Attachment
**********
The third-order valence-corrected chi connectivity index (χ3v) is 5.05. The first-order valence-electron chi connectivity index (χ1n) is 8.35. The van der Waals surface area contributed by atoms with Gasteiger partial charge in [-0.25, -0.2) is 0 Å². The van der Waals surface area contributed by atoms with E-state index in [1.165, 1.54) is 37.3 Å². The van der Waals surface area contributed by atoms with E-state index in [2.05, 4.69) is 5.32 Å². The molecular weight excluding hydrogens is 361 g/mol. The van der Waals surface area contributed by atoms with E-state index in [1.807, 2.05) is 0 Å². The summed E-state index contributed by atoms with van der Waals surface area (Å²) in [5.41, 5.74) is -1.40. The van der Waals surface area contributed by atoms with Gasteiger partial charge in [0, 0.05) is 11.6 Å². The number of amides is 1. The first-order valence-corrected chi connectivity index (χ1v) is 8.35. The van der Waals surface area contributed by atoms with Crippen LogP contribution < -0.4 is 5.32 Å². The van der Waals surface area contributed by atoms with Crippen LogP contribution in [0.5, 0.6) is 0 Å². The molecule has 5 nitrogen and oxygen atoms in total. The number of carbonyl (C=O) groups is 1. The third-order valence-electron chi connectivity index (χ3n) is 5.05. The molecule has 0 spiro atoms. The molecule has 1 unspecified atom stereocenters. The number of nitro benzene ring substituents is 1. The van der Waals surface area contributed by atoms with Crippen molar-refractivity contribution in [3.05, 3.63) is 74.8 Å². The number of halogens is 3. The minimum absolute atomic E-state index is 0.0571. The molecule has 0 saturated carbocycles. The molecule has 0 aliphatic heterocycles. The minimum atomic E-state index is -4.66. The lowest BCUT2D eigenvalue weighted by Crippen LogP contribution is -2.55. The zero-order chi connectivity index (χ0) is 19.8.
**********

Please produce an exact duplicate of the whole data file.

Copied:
The third-order valence-corrected chi connectivity index (χ3v) is 5.05. The first-order valence-electron chi connectivity index (χ1n) is 8.35. The van der Waals surface area contributed by atoms with Gasteiger partial charge in [-0.25, -0.2) is 0 Å². The van der Waals surface area contributed by atoms with E-state index in [1.165, 1.54) is 37.3 Å². The van der Waals surface area contributed by atoms with E-state index in [2.05, 4.69) is 5.32 Å². The molecular weight excluding hydrogens is 361 g/mol. The van der Waals surface area contributed by atoms with E-state index in [1.807, 2.05) is 0 Å². The summed E-state index contributed by atoms with van der Waals surface area (Å²) in [5.41, 5.74) is -1.40. The van der Waals surface area contributed by atoms with Gasteiger partial charge in [0, 0.05) is 11.6 Å². The number of amides is 1. The first-order valence-corrected chi connectivity index (χ1v) is 8.35. The van der Waals surface area contributed by atoms with Crippen LogP contribution < -0.4 is 5.32 Å². The van der Waals surface area contributed by atoms with Crippen LogP contribution in [0.5, 0.6) is 0 Å². The molecule has 5 nitrogen and oxygen atoms in total. The number of carbonyl (C=O) groups is 1. The third-order valence-electron chi connectivity index (χ3n) is 5.05. The molecule has 0 spiro atoms. The molecule has 1 unspecified atom stereocenters. The number of nitro benzene ring substituents is 1. The van der Waals surface area contributed by atoms with Crippen molar-refractivity contribution in [3.05, 3.63) is 74.8 Å². The number of halogens is 3. The minimum absolute atomic E-state index is 0.0571. The molecule has 0 saturated carbocycles. The molecule has 0 aliphatic heterocycles. The minimum atomic E-state index is -4.66. The lowest BCUT2D eigenvalue weighted by Crippen LogP contribution is -2.55. The zero-order chi connectivity index (χ0) is 19.8.